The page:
• Directing each of the State’s ten Regional Economic Development Councils to develop an environmental justice strategy for their region.

Finance a Property Tax Compensation Fund to Help Communities Transition to the Clean Energy Economy: Governor Cuomo is introducing legislation to finance the State’s $70 million Property Tax Compensation Fund to continue helping communities directly affected by the transition away from dirty and obsolete energy industries and toward the new clean energy economy. Specifically, this funding will protect communities impacted by the retirement of conventional power generation facilities.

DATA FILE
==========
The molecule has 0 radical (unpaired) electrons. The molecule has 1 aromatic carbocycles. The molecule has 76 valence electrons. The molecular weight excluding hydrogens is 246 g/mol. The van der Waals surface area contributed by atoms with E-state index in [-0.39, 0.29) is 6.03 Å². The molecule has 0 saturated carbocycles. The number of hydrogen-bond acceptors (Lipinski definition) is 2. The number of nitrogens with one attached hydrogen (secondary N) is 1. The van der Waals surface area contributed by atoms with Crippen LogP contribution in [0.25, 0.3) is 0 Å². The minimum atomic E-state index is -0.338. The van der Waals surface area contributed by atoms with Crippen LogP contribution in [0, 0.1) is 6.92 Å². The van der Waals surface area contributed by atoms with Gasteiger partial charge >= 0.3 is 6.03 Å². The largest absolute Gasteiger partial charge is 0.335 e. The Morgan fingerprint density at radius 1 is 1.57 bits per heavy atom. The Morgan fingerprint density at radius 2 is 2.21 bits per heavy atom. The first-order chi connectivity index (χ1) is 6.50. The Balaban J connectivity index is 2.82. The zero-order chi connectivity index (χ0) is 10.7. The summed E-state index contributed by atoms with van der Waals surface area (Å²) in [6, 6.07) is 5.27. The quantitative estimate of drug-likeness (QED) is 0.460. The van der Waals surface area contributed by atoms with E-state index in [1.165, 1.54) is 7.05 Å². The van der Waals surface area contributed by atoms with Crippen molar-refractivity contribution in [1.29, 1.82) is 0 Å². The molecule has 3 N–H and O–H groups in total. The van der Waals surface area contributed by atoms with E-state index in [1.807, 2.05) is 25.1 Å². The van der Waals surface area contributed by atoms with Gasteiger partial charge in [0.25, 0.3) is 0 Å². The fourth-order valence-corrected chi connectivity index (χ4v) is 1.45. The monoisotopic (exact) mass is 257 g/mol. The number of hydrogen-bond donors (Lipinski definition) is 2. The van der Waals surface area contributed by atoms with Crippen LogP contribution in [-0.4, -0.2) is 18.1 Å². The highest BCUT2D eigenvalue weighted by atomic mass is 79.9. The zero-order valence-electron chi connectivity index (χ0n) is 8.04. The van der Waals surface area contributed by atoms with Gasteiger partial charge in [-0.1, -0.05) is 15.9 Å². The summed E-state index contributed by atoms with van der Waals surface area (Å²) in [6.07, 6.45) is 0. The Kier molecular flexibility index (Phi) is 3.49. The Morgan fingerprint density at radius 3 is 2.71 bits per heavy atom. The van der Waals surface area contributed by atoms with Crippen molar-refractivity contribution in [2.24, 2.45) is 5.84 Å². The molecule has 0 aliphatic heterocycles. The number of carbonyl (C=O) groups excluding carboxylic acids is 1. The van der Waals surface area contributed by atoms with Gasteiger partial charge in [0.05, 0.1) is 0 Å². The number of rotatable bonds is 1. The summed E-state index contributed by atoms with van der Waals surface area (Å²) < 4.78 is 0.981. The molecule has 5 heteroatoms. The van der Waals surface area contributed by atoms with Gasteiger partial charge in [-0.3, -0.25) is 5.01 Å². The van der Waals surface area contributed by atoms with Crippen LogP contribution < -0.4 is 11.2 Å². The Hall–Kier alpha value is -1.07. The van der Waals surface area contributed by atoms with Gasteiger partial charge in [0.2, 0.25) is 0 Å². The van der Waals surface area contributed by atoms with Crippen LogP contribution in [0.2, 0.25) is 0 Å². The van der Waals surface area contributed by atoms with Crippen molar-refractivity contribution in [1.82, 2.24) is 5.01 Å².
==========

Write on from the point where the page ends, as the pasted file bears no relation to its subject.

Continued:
Protect Labor Rights: To ensure creation of high-quality clean energy jobs, large-scale renewable energy projects supported by the Green New Deal will require prevailing wage, and the State’s offshore wind projects will be supported by a requirement for a Project Labor Agreement.

Develop the Clean Tech Workforce: To prepare New York’s workforce for the transition, New York State will take new steps to support workforce development, including establishing a New York State Advisory Council on Offshore Wind Economic and Workforce Development, as well as investing in an offshore wind training center that will provide New Yorkers with the skills and safety training required to construct this clean energy technology in New York.

— Solar Builder magazine